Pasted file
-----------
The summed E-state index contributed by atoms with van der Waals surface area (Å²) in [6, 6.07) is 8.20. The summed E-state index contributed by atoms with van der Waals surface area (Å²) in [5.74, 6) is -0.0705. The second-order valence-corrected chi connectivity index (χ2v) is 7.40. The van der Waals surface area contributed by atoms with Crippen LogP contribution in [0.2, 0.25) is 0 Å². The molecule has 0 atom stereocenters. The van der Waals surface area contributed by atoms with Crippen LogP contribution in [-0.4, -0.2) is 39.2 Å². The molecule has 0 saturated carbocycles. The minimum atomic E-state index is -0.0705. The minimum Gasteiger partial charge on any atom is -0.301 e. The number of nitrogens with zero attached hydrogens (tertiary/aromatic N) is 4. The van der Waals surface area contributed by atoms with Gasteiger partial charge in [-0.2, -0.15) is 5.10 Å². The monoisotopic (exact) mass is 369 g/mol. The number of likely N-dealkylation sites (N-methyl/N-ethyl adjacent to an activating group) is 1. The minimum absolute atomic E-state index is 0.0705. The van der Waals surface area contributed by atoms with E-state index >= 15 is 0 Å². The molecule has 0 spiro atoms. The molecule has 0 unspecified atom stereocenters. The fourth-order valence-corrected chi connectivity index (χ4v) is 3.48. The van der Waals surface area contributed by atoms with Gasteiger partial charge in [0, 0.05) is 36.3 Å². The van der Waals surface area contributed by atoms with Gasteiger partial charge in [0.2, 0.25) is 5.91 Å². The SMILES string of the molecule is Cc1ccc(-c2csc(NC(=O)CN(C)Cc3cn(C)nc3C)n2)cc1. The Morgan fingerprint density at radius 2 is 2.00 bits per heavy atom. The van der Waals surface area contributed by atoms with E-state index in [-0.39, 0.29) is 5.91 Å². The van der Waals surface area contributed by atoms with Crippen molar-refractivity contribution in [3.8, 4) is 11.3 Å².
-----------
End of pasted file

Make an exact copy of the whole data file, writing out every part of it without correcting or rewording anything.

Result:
The summed E-state index contributed by atoms with van der Waals surface area (Å²) in [6, 6.07) is 8.20. The summed E-state index contributed by atoms with van der Waals surface area (Å²) in [5.74, 6) is -0.0705. The second-order valence-corrected chi connectivity index (χ2v) is 7.40. The van der Waals surface area contributed by atoms with Crippen LogP contribution in [0.2, 0.25) is 0 Å². The molecule has 0 atom stereocenters. The van der Waals surface area contributed by atoms with Crippen LogP contribution in [-0.4, -0.2) is 39.2 Å². The molecule has 0 saturated carbocycles. The minimum atomic E-state index is -0.0705. The minimum Gasteiger partial charge on any atom is -0.301 e. The number of nitrogens with zero attached hydrogens (tertiary/aromatic N) is 4. The van der Waals surface area contributed by atoms with Gasteiger partial charge in [-0.2, -0.15) is 5.10 Å². The monoisotopic (exact) mass is 369 g/mol. The number of likely N-dealkylation sites (N-methyl/N-ethyl adjacent to an activating group) is 1. The minimum absolute atomic E-state index is 0.0705. The van der Waals surface area contributed by atoms with E-state index >= 15 is 0 Å². The molecule has 0 spiro atoms. The molecule has 0 unspecified atom stereocenters. The fourth-order valence-corrected chi connectivity index (χ4v) is 3.48. The van der Waals surface area contributed by atoms with Gasteiger partial charge in [0, 0.05) is 36.3 Å². The van der Waals surface area contributed by atoms with Gasteiger partial charge in [0.2, 0.25) is 5.91 Å². The SMILES string of the molecule is Cc1ccc(-c2csc(NC(=O)CN(C)Cc3cn(C)nc3C)n2)cc1. The Morgan fingerprint density at radius 2 is 2.00 bits per heavy atom. The van der Waals surface area contributed by atoms with E-state index in [-0.39, 0.29) is 5.91 Å². The van der Waals surface area contributed by atoms with Crippen molar-refractivity contribution in [3.8, 4) is 11.3 Å².